Check out this great and data rich article on indie author earnings. Eye opening!
Tags: Amazon, marketing, publishing, Writing
According to this article, Amazon is starting to raise prices on certain types of books. Why? Because it can–no competition.
Read up and let me know what you think: http://www.cnbc.com/id/100866228
Tags: indie, indie publishing, marketing, publishing, self-publishing, Writing
So, I just read this article by Derek Haines, which is edgy and maybe a bit over the top. But, a lot of it resonates with me at the same time. Specifically:
(1) Reduction of the value of our free downloads. This 100% happened.
(2) The Amazon review purge. This 100% happened.
(3) Changing of algorithms to reduce the success of indie books in comparison to big six books, including Amazon’s new imprint (Thomas and Mercer). Remains to be seen.
Read the article by Derek Haines, entitled “Self Published Authors Get Ready, You’re Being Dumped” http://www.derekhaines.ch/vandal/2012/11/self-published-authors-get-ready-youre-being-dumped/
Ask yourself this at the same time. Have the price of indie books, including the fact that we are flexible enough to offer our books for free, forever changed what consumers are willing to pay for books? Stated otherwise, will consumers still pay $12.99 for an ebook, which is the thievery rate the big six charge? It would be nice to know that, at a minimum, we changed that.
Tags: book reviews, marketing, self, self-publishing, Writing
A couple quick updates, thoughts, and possible points of clarification. First, Amazon hasn’t taken the Change.org petition seriously yet. Maybe I don’t blame them. What impact could 210 signing indie authors have? That’s why we’re pushing for 1,000. And, if that doesn’t get their attention, then we’ll get 2,000. We will push until they will dialogue with us, which is all we have requested. Sign it here today, just take a second and you’re in good company: http://www.change.org/petitions/amazon-stop-arbitrarily-removing-customer-reviews-from-indie-author-books
Next. I am starting to get information that Amazon is adding another dimension to pulling reviews. It is not set forth in any of their guidelines, but it could be called associated review pulling. What does association mean? Anyone in your family. Friends. People you work with. Reviews from all of these types of people have been removed and/or blocked according to various people. They are being told it is because they have a “financial interest” in your book, but that’s obviously a load of crap. That’s just the catchall phrase they’re using to justify their actions. So, in the future, it may not be possible to have anyone you know write you a review. Just awesome, huh? Let’s make it harder for indie authors.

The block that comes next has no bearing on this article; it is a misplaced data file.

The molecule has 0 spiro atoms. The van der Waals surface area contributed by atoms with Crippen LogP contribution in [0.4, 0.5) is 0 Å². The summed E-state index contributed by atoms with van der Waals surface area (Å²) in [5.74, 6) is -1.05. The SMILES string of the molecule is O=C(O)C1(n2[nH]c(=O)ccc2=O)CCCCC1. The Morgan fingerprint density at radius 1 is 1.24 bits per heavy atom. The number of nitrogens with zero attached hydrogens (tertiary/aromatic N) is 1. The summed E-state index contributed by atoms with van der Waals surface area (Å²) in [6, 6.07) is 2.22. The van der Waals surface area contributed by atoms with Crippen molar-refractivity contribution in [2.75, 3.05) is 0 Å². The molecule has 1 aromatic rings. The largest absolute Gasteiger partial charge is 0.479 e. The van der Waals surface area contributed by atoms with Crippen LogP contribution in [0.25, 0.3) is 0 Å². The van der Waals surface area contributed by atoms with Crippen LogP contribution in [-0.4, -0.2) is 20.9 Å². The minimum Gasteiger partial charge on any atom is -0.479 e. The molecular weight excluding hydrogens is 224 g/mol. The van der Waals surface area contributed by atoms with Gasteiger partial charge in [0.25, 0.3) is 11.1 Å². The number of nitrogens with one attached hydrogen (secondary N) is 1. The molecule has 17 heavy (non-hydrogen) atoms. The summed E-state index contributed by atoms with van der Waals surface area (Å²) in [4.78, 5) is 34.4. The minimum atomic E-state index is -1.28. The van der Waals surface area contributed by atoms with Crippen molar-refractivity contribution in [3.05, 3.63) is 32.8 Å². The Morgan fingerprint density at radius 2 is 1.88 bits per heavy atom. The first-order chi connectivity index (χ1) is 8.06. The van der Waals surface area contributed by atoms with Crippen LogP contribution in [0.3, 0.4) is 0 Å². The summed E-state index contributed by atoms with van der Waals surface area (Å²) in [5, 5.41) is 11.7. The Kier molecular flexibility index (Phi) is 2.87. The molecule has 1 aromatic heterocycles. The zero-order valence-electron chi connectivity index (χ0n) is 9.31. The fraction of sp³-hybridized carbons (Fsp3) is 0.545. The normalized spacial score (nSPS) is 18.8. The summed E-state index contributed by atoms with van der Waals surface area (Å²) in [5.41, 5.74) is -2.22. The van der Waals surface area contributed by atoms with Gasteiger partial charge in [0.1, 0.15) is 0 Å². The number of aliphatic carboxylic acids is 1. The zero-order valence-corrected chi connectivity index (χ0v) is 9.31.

Finally, just got done reading an interesting blog post on the review issue. It includes another description of what that blogger calls “linked” removal of reviews. It is called “Update on Amazon’s Disappearing Reviews: Konrath Continues Bold, Pro-Lies Stance; Amazon’s Policies Clarified” by Ed Robertson: http://www.edwardwrobertson.com/2012/11/update-on-amazons-disappearing-reviews.html
This all stinks of so many other situation where if there was just transparency, there would be no speculation, rumor, and angst. Amazon could easily step up and give some clarity/description on this whole issue. In fact, that’s all most people are asking for.
Tags: books, marketing, self-publishing, Writing
QUICK TIP #5: CATEGORIZING YOUR BOOK
I’ve been organizing promotional events for a while now, and when sorting through authors’ books to invite or consider inviting, a recurring theme pops up. I can’t tell what the heck category the books fall into. To underscore this point, and to affirm that I’m not just some dolt that can’t figure out a book’s category, imagine you walk into a bookstore (you remember what those were like, right?) and the shelves are filled with books. But, to your dismay, none of the shelves tell you what kind of books you’re looking at.
Now, imagine that, but on a website with millions of products, and hundreds of thousands of books! Starting to understand the problem now?
My suggestions. First, don’t hide the ball with readers. Maybe you’re afraid that if you categorize your book, some readers won’t like your category and won’t buy your book. Guess what? That’s a good thing. You want some thriller junkie reading your romance and leaving it a bad review? Or, you want some 70-year old devotee to steamy romance novels picking up your zombie apocalypse novel by accident? Nope.
So, put the genre in the title like I’ve done, or place it prominently in your Amazon description. Remember, the easier you make it for potential readers, the more sales you’re likely to get!